No Nightmares for Dashing Society Wildebeest

gurley 1 No Nightmares for Dashing Society WildebeestLast May, at a benefit for the Wildlife Conservation Society at the Central Park Zoo, a dapper man came over to bum a smoke. I told him he looked just like Tennessee Williams.

“They all say that,” said Gregory Speck with a Southern accent, then proceeded to tell a story about how when he moved to New York in 1976, he bumped into the playwright in an elevator (“he was so drunk”) and they each did a double take.

The 55-year-old Mr. Speck told me he was an author, celebrity journalist and zoologist, and invited me to see his apartment in the Beresford on Central Park West, which he keeps stocked with his own personal zoo of stuffed wild animals.

“Sounds great!”

A week later I was greeted by Mr. Speck and his roommates: cougars, wildebeest, antelope, caribou, deer, gazelles, foxes, bobcats, sheep, a cobra, elk and a black bear.

“I have 200 here and another 200 in Virginia, so they’re like Mrs. Astor’s 400,” he said.

I was dizzy and spooked. Many of the animals looked pretty alive; a Cape buffalo seemed ready to charge.

Mr. Speck, wearing snug tennis whites, led me to his bedroom. Was I about to get mounted and stuffed by Mr. Speck?

He pointed to a tundra swan above his bed, the only species of swan one is legally allowed to hunt. He made it clear he’s never shot any of his animals, but has “rescued” them from farmers, museums and taxidermists.

“I’ve always liked animals, studied them from childhood,” he said. “And of course you can’t very well keep wild animals, unless you operate a zoo, which I don’t want to do. I felt this would be the best home I could give them.”

There were also photographs of Mr. Speck with humans, among them Andy Warhol and Mary McFadden, the striking fashion designer who’s been married 11 times. “We’re very close friends,” he said. “I’m not certain I want to be the 12th of anyone.”

He continued the tour: rattlesnakes, snapping turtles, flying squirrels, wild boar and a moose named Bullwinkle.

Does he ever have nightmares?

“That’s what all the ladies say,” he said. “They say, ‘Oh, I wouldn’t be able to sleep here with all the animals running around.’ I mean they’re my friends.”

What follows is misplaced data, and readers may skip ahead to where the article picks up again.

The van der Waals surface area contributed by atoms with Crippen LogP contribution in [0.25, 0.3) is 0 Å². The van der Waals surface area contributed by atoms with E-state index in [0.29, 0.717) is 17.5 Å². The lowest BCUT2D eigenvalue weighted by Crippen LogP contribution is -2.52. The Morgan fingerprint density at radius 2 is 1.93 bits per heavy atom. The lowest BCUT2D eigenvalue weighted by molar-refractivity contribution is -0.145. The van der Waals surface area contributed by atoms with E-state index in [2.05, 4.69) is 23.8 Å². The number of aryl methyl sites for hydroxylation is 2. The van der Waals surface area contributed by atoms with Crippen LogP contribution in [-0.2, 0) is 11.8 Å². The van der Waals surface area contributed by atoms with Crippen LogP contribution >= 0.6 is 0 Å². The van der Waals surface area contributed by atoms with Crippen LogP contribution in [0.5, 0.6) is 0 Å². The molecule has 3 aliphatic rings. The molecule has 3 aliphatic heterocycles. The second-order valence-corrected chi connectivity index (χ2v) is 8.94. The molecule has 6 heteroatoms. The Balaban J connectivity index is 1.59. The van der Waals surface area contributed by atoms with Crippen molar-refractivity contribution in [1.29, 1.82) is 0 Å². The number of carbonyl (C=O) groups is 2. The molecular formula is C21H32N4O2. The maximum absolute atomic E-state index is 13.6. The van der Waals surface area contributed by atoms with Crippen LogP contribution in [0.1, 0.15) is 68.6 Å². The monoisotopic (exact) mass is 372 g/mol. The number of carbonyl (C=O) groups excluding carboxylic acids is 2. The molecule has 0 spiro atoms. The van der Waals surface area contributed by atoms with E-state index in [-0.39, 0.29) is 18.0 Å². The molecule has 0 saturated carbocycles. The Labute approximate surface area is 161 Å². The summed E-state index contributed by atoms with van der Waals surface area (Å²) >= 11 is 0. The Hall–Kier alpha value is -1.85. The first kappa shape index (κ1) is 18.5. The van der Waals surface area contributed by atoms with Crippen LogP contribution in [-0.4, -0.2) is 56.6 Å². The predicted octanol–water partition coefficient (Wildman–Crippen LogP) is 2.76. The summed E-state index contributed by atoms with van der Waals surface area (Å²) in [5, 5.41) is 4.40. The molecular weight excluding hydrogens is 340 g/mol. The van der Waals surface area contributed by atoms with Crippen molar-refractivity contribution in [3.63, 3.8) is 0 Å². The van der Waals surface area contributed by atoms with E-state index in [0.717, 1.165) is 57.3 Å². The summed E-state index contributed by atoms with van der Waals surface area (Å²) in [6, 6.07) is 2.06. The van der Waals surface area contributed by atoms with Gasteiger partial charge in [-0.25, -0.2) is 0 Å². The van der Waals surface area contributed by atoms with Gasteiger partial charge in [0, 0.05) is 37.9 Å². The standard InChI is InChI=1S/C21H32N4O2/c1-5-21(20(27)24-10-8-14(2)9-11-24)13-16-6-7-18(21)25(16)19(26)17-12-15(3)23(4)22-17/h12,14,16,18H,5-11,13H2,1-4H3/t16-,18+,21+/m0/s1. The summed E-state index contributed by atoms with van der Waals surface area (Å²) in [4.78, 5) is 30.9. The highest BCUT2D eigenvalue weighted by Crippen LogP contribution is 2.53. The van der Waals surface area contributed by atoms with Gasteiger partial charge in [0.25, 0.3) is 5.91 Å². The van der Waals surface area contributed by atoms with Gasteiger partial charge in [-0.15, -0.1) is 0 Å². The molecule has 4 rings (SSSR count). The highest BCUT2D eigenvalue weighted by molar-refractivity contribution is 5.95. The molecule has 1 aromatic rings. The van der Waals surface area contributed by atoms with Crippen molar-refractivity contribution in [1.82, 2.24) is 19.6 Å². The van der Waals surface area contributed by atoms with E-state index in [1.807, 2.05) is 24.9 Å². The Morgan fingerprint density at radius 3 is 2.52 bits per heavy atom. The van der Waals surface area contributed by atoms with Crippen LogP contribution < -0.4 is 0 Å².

Does he talk to them?

“No.”

More photos. Was that Mr. Speck with Audrey Hepburn?

“She was a very dear friend of mine. And that’s Maureen O’Sullivan—the mother of Mia Farrow.”

“She was in the Tarzan movies, right?” I said, hoping to score points.

“That’s right! Back in the ’30s.”

“So I’m doing O.K., then?”

“I think you are doing fine.”

We sat down and I asked to bum a cigarette.

“The term ‘bum’ is not so elegant, I find,” Mr. Speck said. “But help yourself. I try not to smoke too much.”

On a grand piano were pictures of Mr. Speck with Ava Gardner (“a great friend of mine”), Martha Stewart, Tinsley Mortimer and Jane Fonda.

Last April at a Planned Parenthood event, Ms. Fonda lamented to Mr. Speck how hard it’s been for her to find a man who is both a great lover and an old soul, adding, “Older men seem to think they are riding the crest when they decided to cash in and take it easy once they have hooked up with me, which becomes a burden and a bore.”

Mr. Speck passed along her quotes to the New York Post’s Page Six gossip column. Ms. Fonda’s boyfriend, 75-year-old  Lynden Gillis, wasn’t happy. Mr. Speck spent five hours on the phone with Mr. Gillis, and helped arrange for a Page Six item, headlined “Jane Still Horny at 70,”  in which Ms. Fonda compared her geezer boyfriend to Warren Beatty, saying she’d missed her chance decades back with Mr. Beatty, who “became legendary as a great lover, so I missed out on a good thing back then, but at least I am lucky enough to have found his counterpart today in Lynden Gillis.”

“I like to remain on good terms with the people I write about,” Mr. Speck told me.

He handed me a copy of his first contribution to Andy Warhol’s Interview magazine. It was 1985, and he was determined to interview Katharine Hepburn. He had her mailing address, so he went to East 49th to hand-deliver a note. Nora the maid came out, took the note and slammed the door.

A week later, on his way to a screening of St. Elmo’s Fire, he stopped by.